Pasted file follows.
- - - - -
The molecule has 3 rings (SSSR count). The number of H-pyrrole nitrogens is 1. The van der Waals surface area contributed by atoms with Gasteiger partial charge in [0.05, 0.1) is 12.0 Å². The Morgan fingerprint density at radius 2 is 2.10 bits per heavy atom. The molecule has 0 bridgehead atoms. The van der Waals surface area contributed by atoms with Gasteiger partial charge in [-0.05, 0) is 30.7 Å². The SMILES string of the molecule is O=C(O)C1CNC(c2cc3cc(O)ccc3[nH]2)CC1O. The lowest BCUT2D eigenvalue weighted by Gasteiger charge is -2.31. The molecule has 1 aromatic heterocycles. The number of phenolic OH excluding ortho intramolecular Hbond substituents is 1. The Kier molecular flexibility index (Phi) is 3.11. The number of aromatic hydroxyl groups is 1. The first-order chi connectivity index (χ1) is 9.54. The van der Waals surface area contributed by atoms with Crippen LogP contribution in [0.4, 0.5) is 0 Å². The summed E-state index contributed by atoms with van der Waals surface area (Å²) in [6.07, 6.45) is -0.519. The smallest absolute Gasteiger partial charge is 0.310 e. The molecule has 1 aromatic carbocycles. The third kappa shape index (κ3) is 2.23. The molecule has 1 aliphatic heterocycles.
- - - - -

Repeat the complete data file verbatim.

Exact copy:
The molecule has 3 rings (SSSR count). The number of H-pyrrole nitrogens is 1. The van der Waals surface area contributed by atoms with Gasteiger partial charge in [0.05, 0.1) is 12.0 Å². The Morgan fingerprint density at radius 2 is 2.10 bits per heavy atom. The molecule has 0 bridgehead atoms. The van der Waals surface area contributed by atoms with Gasteiger partial charge in [-0.05, 0) is 30.7 Å². The SMILES string of the molecule is O=C(O)C1CNC(c2cc3cc(O)ccc3[nH]2)CC1O. The lowest BCUT2D eigenvalue weighted by Gasteiger charge is -2.31. The molecule has 1 aromatic heterocycles. The number of phenolic OH excluding ortho intramolecular Hbond substituents is 1. The Kier molecular flexibility index (Phi) is 3.11. The number of aromatic hydroxyl groups is 1. The first-order chi connectivity index (χ1) is 9.54. The van der Waals surface area contributed by atoms with Crippen LogP contribution in [0.4, 0.5) is 0 Å². The summed E-state index contributed by atoms with van der Waals surface area (Å²) in [6.07, 6.45) is -0.519. The smallest absolute Gasteiger partial charge is 0.310 e. The molecule has 1 aromatic carbocycles. The third kappa shape index (κ3) is 2.23. The molecule has 1 aliphatic heterocycles.